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ATHENS -- Greece will go to the polls for the second time in less than two months on June 17, the Athens News Agency said Wednesday, as fears grew of more instability over the country's eurozone future.
State-controlled ANA said Council of State president Panagiotis Pikrammenos, the head of Greece's top administrative court, will be caretaker prime minister and organise the ballot after a May 6 poll failed to produce a government ready to implement in full a tough EU-IMF bailout accord.
The country and financial markets had been anxiously awaiting the date of the new polls amid growing fears Greece could be forced out of the eurozone even if most people want to retain the euro for the benefits it brings.
The point of contention is the tough austerity measures included in the EU-IMF deal which saw voters desert the main Pasok and New Democracy parties who had supported it in a technocratic government.
Fixing an election date at least removes one uncertainty, but a host of problems remain, both for Greece and the wider eurozone.
There is no guarantee that the new vote will produce a viable government -- Syriza, the main opponent of the EU-IMF deal, is tipped to win -- which means more uncertainty over Greece's future in the single currency club.
News that about 700 million euros ($894 million) had been withdrawn from Greek banks on Monday stoked the tensions, with investors fearful that a Greek euro exit would be chaotic for everyone.
In a statement late Tuesday, Papoulias said the central bank governor had told him that the banks' "situation was very difficult... there was nothing to panic about but that there were a lot of fears that could turn into panic."
Christian Schulz of Berenberg Bank said the withdrawals suggested that Greeks were "getting increasingly worried about the country's future in the euro."
On their own they "do not indicate panic quite yet. However, this could change soon, so that the central bank would have to step in to save the banks."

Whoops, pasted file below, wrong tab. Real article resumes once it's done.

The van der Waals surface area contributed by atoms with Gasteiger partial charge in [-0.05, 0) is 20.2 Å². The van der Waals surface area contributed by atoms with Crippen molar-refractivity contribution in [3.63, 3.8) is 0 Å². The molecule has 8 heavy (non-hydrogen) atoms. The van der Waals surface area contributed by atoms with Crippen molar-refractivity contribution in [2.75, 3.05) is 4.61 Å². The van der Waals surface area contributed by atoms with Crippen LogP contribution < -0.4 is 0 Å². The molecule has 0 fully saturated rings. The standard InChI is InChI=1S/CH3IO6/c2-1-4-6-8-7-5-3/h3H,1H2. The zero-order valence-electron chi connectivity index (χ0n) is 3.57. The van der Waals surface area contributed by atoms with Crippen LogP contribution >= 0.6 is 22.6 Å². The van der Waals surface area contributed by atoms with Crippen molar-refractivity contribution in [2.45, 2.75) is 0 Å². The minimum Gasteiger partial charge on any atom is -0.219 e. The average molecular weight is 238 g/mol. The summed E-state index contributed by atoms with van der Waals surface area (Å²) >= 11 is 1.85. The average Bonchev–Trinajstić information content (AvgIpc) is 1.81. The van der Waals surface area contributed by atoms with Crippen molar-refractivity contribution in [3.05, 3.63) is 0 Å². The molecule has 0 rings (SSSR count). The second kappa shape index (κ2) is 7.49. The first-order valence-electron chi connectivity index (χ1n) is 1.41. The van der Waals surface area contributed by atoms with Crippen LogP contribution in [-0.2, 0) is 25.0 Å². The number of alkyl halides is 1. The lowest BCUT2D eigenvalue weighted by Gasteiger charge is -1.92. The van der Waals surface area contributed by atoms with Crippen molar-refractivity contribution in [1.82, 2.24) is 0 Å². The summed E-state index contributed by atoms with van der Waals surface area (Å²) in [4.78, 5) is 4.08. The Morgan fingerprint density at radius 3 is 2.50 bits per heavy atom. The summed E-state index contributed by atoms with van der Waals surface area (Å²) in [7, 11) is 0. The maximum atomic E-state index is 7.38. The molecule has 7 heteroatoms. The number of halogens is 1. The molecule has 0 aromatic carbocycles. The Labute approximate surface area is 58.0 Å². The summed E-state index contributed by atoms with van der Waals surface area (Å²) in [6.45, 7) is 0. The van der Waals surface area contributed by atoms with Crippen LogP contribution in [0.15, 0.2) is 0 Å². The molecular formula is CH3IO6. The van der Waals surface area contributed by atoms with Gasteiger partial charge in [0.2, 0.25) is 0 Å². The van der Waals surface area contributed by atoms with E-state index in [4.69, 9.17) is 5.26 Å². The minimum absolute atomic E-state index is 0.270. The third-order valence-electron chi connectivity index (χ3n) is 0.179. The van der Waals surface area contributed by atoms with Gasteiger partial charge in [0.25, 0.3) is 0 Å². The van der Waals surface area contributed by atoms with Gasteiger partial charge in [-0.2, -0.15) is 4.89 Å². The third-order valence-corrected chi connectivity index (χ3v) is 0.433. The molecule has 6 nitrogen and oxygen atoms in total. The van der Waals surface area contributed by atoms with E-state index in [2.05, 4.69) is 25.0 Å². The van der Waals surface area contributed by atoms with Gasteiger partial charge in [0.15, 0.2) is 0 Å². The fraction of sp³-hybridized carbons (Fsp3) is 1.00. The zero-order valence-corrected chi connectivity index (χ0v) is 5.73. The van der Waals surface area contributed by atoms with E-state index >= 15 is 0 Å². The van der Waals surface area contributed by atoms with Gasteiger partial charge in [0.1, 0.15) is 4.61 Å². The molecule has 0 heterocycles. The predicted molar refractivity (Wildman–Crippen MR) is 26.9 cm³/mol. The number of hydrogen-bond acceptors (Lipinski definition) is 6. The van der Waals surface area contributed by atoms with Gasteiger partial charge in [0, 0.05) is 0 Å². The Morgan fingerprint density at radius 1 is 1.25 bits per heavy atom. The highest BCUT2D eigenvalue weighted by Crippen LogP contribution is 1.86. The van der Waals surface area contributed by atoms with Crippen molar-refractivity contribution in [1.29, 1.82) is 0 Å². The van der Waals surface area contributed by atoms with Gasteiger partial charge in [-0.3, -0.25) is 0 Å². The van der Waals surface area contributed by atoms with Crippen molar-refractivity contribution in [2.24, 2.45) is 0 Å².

Press reaction Wednesday was subdued, reflecting the feeling that while most Greeks want to stay in the eurozone, they cannot live with more austerity.
The centre-left daily Ethnos wrote that Greece was heading for "elections in a minefield. The result will determine the country's future in the eurozone."
Ta Nea, which supports the socialist Pasok party, said Greece was going into the polls "surrounded by uncertainty and fear over the economic collapse of the country."
The election "will test the patience of Greece's partners on whether the country will stay in the eurozone," financial daily Naftemoporiki said.
The markets found little comfort in a pledge by German Chancellor Angela Merkel, made alongside new French President Francois Hollande late Tuesday, that "we want Greece to stay in the euro".
Merkel said the two European powerhouses were also prepared "to study the possibility of additional growth measures in Greece" if Athens sought them.
But on Wednesday German Finance Minister Wolfgang Schaeuble insisted once again that it was not possible to re-negotiate the EU-IMF deal.
"This is an aid programme that was prepared down to the last detail, we cannot re-negotiate it," Schaeuble told Deutschlandfunk radio.
"Greece must be ready to accept the (EU-IMF) aid... Those who win the elections will have to decide if they accept the conditions or not."
The euro tumbled Wednesday to a four-month low of $1.2681 but later recovered to $1.2707, still down from $1.2728 in New York late Tuesday.
"There is a pervading sense of unease in financial markets, a disquieting feeling of having been in something like this position before and wondering if it might turn out the same," National Australia Bank said in a note.
"In Greece, there are increasing outflows from its own banking sector and broader discussion of contagion effects," it said.
"The concern now is regarding contagion. It's not Greece per se that is the problem but the credibility of the euro as a currency."
That contagion effect was showing up most strongly in Spain, struggling to stabilise its banking sector and get its economy growing again, where government borrowing costs were rising sharply.
The yield, or rate of return, on 10-year Spanish government bonds jumped to 6.495 percent, well above the 6.0 percent level widely considered to be unsustainable in the long term.
Italian bonds were also coming dangerously close to 6.0 percent.
Amid all the gloom and doom, Moneycorp analysts said "the underlying situation is nowhere near as predictable as these knee-jerk reactions (in the markets)."
They said "there is no certainty about the political and economic flux" in the eurozone and it would likely end badly, but added that "EU leaders might pull something out of the hat to keep the euro intact".
"Investors are going to have to live with this uncertainty for another month," they added.